Institution:
Babeş-Bolyai University, Cluj, Department of History
Email:
Andeaavram@yahoo.co.uk
Abstract

The paper discusses the evolution of private writing practice within taxation, town and Episcopal estates in 16th century Transylvania in a functional perspective. The development of estate economy, and especially that of allodial production, generated new organization patterns and institutional structures in economy. The good functioning of these was secured by estate servants mostly recruited from among literates, called in the documents litterati, deákok or Schreiber, with a wide range of scribal activities. The resulting transcripts – conscriptions, registers and inventories – meant a new type of documents slowly replacing oral communication with written one in the relationship of lords and their servants. The scribes practiced a cursive type writing, focussing primarily on fastness, and wrote simplified texts, freed from formulaic chancery language. The scribes used Latin in the documents they wrote, mixed with vernacular words, gradually turning to writing completely in vernacular languages, Hungarian and German, due to practicality and under the influence of the Reformation. [*]

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[*] This work was supported by a Grant of the Ministry of National Education CNCS-UEFISCDI, project number PN II-ID-PCE-2012-4-0579.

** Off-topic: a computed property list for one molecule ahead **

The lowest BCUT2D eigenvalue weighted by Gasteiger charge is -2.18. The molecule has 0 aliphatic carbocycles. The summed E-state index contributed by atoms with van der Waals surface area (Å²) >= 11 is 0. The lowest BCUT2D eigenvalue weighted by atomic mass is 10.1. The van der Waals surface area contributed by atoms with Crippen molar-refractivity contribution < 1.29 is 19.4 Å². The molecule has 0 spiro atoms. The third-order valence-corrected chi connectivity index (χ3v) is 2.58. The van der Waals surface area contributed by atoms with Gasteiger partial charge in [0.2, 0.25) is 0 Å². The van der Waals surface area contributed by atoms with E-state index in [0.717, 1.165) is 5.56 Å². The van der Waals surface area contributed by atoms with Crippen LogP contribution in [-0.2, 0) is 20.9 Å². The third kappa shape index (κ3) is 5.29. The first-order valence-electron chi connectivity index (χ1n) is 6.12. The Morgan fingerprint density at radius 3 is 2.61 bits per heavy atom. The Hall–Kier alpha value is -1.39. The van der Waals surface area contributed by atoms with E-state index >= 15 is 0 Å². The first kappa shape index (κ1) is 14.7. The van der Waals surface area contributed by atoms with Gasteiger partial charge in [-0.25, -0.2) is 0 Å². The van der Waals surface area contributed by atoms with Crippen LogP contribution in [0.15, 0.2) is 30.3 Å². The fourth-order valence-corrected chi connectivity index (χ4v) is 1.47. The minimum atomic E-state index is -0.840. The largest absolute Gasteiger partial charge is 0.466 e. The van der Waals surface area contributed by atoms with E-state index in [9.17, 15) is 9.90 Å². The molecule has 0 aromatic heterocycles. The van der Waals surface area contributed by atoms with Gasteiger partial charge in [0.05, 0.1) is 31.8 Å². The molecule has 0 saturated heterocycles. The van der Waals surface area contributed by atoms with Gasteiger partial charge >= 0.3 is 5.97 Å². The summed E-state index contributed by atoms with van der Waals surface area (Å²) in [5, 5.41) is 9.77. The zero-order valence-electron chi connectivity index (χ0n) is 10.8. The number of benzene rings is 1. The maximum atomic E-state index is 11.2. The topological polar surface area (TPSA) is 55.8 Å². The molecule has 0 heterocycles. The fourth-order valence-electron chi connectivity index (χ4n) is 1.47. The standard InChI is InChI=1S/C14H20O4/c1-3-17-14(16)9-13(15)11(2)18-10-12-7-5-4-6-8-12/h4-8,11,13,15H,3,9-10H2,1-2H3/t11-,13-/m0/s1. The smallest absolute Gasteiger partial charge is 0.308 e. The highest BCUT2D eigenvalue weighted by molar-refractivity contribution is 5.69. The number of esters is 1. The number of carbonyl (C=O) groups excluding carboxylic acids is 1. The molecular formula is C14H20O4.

Maria STOLERU, Elena-Alis COSTESCU
Institution:
Babeş-Bolyai University, Cluj
Email:
maria_stoleru@yahoo.com, alis_costescu@yahoo.com
Abstract

Taking into consideration the emergence of the Internet and new computer technologies and their capacity of creating social alternative spaces, this paper aims at examining how and if the phenomenon of violence against women is extended from the offline into the online world. The authors applied descriptive qualitative content analysis to users’ comments to online articles depicting the new legislative changes in the field of domestic violence in order to examine how online users negotiate gender, gendered positions and issues in genderless environments. The two types of discourses advanced by users with regard to violence against women highlight that gender discrimination has now a new means of manifestation, namely through online platforms. 

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Maria STOLERU [1]

Elena-Alis COSTESCU [2]


[1] This work was supported with the financial support of the Sectoral Operational Programme for Human Resources Development 2007-2013, co-financed by the European Social Fund, under the project number POSDRU/107/1.5/S/76841 with the title „Modern Doctoral Studies: Internationalization and Interdisciplinarity”.

[2] This work was supported with the financial support of the Sectoral Operational Programme for Human Resources Development 2007-2013, co-financed by the European Social Fund, under the project number POSDRU/107/1.5/S/77946 with the title „Doctorate: an Attractive Research Career”.

Vasile-Alin LEŞ
Institution: